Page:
Q. My husband likes simple names, such as Sarah, while I'm leaning toward something more inventive, like Sahara. How can we resolve our differences?
A. First of all, remember that picking a name for your baby can be a lot of fun. You'll both have to compromise in the end, most likely, but whichever name you decide on, your child will ultimately inhabit it. Not only will the name you choose come to define your child in your mind, but your child will come to define the name as well.
A good way to look for a compromise is for each of you to make two lists: one with both of your very favorite choices and the other with those that are totally out of the question. Agree beforehand that both of you will respect the other's out-of-the-question list. You'll find that you eliminate names from consideration for reasons both frivolous (this name recalls the boy in your kindergarten class who picked his nose) and meaningful (an ex-boyfriend answered to it or religious tradition forbids it).
By comparing your lists, you might come upon a specific name you both like and you can start to discover the types of names that fall into your mutual comfort zone. As you listen to each other explain which ones you like, you'll see—perhaps for the first time—an image of the kind of person you envision your child to be. Such issues as gender identity may arise: Many moms prefer girls' names that are strong and somewhat androgynous and softer, gentler boys' names. Dads, on the other hand, often prefer the opposite approach: frillier names for girls and classic ones for boys.
Some couples use more straightforward methods of resolving name disputes. You could have one partner pick the firstborn's name and the other pick that of the next child, for instance. Or throw caution to the wind and flip a coin to see who gets to choose the first and who the middle name.
Q. I like unusual names, but I don't want my child to be seen as an oddball. Are there some out-of-the-ordinary names that are easier on kids than others?
A. Definitely. First, though, let it be said that in recent years the line between unusual and ordinary has unquestionably blurred. Names that might have been considered over the top not that long ago—such as Genesis, Elvis, Deja, and Destiny—have now popped onto the entry levels of Most Popular lists.
A lot of the response to a name will depend on where you live. There may still be places where Madison and Max are considered cutting-edge, while in others, Mingus and Memphis might not raise an eyebrow.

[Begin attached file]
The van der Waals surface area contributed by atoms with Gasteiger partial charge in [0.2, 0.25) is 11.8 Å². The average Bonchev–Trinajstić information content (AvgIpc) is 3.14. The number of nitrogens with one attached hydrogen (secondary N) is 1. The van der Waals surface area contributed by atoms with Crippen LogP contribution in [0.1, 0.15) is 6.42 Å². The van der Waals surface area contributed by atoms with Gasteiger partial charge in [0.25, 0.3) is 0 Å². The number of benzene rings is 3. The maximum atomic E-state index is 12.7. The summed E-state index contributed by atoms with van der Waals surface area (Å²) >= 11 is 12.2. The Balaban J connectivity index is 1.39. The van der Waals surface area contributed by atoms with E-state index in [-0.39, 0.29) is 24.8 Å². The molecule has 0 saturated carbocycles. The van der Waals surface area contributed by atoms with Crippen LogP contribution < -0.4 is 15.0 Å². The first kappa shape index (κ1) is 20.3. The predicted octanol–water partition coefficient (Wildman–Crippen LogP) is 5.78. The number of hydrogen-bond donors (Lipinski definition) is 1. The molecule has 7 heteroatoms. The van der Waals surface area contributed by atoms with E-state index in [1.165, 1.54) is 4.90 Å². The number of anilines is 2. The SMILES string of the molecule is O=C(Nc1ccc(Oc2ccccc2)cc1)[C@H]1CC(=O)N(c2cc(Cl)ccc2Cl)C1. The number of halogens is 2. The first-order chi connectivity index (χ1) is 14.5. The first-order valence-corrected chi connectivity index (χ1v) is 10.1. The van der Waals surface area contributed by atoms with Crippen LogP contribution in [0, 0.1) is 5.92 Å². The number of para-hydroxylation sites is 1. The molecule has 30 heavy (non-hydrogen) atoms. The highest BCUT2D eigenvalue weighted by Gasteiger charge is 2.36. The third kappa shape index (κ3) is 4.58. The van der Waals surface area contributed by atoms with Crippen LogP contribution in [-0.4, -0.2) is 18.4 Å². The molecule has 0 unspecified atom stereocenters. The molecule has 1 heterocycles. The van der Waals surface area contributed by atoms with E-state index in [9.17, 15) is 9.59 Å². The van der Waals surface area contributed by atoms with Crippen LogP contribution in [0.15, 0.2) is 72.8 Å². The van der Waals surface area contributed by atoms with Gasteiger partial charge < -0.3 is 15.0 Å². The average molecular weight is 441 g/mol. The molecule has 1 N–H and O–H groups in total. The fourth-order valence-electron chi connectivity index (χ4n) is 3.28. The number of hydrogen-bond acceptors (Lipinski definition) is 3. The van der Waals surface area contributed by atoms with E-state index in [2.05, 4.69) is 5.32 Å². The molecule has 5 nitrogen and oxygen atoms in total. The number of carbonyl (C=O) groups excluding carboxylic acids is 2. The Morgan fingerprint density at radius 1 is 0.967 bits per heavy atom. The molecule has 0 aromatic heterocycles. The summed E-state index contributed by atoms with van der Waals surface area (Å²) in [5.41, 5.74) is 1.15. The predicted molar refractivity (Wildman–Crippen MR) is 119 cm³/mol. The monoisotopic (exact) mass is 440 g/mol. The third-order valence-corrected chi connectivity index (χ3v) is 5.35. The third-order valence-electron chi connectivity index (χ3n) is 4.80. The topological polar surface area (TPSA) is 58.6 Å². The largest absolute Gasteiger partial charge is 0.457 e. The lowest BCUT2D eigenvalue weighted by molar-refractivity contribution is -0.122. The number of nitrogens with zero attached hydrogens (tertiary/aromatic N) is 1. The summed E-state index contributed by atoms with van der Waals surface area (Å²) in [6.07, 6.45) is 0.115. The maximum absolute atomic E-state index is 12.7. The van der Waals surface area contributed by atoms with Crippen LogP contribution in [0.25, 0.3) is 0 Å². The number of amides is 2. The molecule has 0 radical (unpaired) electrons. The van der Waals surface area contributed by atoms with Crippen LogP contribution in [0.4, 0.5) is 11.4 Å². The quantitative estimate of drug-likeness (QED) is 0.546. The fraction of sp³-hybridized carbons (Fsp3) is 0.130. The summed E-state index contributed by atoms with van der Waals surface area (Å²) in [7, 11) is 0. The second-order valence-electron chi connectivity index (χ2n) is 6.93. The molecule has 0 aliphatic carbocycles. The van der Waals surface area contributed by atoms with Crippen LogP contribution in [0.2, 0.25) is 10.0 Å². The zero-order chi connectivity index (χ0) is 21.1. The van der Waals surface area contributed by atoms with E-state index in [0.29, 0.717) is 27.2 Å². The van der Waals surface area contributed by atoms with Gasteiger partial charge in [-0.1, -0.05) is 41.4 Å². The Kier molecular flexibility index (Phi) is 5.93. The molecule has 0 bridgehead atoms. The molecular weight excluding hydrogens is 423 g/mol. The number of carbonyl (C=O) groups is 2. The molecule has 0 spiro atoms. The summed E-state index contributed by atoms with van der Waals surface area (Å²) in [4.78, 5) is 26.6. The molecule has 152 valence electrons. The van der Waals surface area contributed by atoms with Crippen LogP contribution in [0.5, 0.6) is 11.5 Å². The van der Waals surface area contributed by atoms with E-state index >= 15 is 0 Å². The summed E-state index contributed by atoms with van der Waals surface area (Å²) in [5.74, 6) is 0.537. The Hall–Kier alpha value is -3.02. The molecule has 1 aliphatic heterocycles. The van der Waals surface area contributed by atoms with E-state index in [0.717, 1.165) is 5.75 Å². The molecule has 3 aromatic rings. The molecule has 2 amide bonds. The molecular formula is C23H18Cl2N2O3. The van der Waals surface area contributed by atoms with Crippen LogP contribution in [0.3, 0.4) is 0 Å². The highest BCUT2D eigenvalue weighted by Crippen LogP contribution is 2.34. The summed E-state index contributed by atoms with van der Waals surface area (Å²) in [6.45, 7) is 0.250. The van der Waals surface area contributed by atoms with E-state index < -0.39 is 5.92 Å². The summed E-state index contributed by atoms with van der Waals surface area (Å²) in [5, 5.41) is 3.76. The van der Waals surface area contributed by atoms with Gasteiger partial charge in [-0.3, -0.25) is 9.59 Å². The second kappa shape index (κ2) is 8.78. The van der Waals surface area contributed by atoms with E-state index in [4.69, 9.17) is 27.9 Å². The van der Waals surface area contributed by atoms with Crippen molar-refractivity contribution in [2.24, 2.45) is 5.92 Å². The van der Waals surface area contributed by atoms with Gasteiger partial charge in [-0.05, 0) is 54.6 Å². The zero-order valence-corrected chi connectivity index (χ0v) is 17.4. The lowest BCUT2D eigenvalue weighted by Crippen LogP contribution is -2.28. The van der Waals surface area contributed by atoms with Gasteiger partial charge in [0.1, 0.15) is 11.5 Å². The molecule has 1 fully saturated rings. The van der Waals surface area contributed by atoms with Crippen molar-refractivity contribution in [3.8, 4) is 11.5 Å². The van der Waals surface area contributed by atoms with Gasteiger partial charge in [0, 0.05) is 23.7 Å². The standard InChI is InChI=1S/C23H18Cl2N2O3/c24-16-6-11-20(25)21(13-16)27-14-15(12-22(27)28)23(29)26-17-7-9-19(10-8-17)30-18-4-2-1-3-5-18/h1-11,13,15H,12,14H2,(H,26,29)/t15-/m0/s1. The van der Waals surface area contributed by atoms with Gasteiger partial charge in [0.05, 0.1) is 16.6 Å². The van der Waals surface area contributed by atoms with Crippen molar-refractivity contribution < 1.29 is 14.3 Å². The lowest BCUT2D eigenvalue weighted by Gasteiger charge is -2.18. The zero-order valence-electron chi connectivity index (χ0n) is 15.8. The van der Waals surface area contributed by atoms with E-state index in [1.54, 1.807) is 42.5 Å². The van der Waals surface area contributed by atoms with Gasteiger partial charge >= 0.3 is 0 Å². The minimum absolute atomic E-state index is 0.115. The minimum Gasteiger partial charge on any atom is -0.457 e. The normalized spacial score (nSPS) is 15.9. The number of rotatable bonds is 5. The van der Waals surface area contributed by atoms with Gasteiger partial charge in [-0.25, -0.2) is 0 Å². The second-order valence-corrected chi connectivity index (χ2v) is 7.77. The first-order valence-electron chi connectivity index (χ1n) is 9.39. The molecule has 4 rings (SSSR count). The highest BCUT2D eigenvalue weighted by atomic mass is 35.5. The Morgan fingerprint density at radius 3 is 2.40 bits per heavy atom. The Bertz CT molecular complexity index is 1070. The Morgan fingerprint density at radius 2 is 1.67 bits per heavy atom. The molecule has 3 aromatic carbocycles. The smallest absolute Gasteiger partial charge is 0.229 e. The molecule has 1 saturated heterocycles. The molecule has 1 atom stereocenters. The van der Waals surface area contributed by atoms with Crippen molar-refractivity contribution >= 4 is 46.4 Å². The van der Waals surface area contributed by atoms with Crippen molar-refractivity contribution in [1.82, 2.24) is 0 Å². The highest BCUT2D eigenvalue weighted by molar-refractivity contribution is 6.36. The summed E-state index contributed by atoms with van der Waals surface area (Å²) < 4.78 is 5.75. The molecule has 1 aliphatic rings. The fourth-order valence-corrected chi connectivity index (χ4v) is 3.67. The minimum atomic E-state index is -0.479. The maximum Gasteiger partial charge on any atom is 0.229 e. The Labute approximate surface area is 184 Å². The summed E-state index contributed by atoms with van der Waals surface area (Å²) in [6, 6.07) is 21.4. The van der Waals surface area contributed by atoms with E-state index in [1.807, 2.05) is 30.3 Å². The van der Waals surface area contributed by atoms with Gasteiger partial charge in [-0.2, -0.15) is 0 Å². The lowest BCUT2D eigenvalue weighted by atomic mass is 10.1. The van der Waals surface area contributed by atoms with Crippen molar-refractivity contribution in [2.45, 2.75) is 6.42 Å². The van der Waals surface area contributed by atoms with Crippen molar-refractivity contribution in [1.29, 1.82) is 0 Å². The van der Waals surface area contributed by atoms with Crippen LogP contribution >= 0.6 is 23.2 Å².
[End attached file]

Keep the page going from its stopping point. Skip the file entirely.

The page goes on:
A couple of tips: You could get creative with spelling and give an original spin to a more traditional name. A child whose name is Jayson is unlikely to be teased because he doesn't spell it Jason, for example. Or you could come at a popular name at a slant, changing Cheyenne to Cayenne. And if you like the currently trendy place names, you might do well to stick with the unusual but recognizable Savannah rather than travel all the way to Ireland.
Q. What's the best way to deal with unwanted advice and pressure from family and friends?
A. The bottom line is that this is your child and the final decision should rest with you, no matter how "helpful" your parents, grandparents, aunts, uncles, and friends want to be. As your due date gets closer, the name pressure often grows more intense and difficult to deflect. Not only can families besiege you with their ideas ("Great-Aunt Martha hinted to your cousin DeeDee that she's hoping you'll carry on her name"), but they can also become ultracritical of your ideas ("Jake for a baby? Your Uncle Harry, whom you never met, once knew a Jake in the army, and he..."). To get them off your case, be polite and tell them you appreciate their input, then make the decision on your own.
But do try to think about their suggestions with an open mind. Maybe you could honor a beloved relative or family friend with your child's middle name rather than her first name. Or put your own twist on a family name, softening Martha by using Marissa, for instance. Or perhaps your great-aunt has a wonderful surname that would make an interesting choice.
A naughty but effective method for fending off pushy relatives and friends: Explain that it's a lost cause. Even if you haven't already decided on a name, tell them all that you've done so but you can't reveal it yet—it's a secret.
Linda Rosenkrantz is the author, with Parenting contributing editor Pamela Redmond Satran, of Baby Names Now: From Classic to Cool—the Very Last Word on First Names.
Popular names, Secret names, Nicknames
Q. How can I determine whether a name is so popular that there will be several of them in my child's class?
A. First of all, if you really like a name, don't worry about whether or not there will be duplicates. A thousand years' worth of Johns, Marys, and Bills have survived without a problem. And if you pick a popular name, you can at least be assured that no one will make fun of it.